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Thursday, September 10, 2015

Transportation Defined: Rustication

Blog-2015-0910-rustication An example of rustication and graphic elements used on Arizona freeways. The word for today is rustication. Know what it means?

If you do, you might be thinking it’s a word not typically associated with transportation. But rustication actually is something you regularly encounter as a driver on Arizona’s highways.

ADOT’s Chief Landscape Architect LeRoy Brady gives us the definition…

“Rustication is a repetitive pattern or texture added to a wall, so it’s not just a smooth wall,” Brady said, adding that the pattern can be as simple as a series of grooves or textures.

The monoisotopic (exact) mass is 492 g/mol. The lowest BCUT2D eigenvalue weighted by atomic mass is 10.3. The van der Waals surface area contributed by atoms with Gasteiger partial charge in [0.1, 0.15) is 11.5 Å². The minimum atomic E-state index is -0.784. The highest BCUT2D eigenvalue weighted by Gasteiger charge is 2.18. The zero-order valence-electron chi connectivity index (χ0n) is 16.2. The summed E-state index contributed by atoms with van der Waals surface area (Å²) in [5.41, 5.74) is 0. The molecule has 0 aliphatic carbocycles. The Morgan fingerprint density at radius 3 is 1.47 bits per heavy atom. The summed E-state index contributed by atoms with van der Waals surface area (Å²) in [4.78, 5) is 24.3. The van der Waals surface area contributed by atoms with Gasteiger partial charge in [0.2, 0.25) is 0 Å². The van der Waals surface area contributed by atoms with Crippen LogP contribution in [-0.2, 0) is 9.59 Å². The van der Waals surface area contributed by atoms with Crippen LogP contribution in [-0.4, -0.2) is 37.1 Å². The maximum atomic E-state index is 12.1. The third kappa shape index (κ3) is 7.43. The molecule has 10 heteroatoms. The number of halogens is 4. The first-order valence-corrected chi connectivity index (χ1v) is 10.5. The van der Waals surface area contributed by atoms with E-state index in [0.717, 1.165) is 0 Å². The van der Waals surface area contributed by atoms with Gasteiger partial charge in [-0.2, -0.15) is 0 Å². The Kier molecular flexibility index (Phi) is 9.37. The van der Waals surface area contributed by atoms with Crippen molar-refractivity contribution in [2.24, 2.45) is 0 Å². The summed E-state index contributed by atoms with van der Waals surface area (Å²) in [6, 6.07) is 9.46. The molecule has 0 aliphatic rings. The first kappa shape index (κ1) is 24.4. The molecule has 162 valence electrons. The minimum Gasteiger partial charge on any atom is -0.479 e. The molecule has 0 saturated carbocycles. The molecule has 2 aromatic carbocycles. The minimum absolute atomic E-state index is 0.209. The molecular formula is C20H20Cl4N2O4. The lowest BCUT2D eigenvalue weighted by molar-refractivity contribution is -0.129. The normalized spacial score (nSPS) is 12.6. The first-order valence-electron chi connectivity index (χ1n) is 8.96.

As you can see in the photos above and below, ADOT uses rustication on many of the walls, bridges and structures surrounding its freeways.

Blog-2015-0910-rustication2ADOT uses rustication and graphic elements or designs to help create visual interest and a sense of place. “It provides visual interest,” Brady said. “The rustication makes it so that everything’s not the same, so it helps create a sense of place also.”

The rustication patterns are decided on during the design process, Brady said. Contractors then cast the different patterns into the concrete by using forms during construction.

Besides rustication, ADOT also uses graphic elements or designs – like tortoise, cacti, gecko, mountains, water and wave icons – to also help create that visual interest and sense of place.

Transportation Defined is a series of explanatory blog posts designed to define the things you see on your everyday commute. Let us know if there's something you'd like to see explained ... leave a comment here on the blog or over on our Facebook page!
Posted by Angela DeWelles   |  Labels:  Rustication, Transportation_Defined


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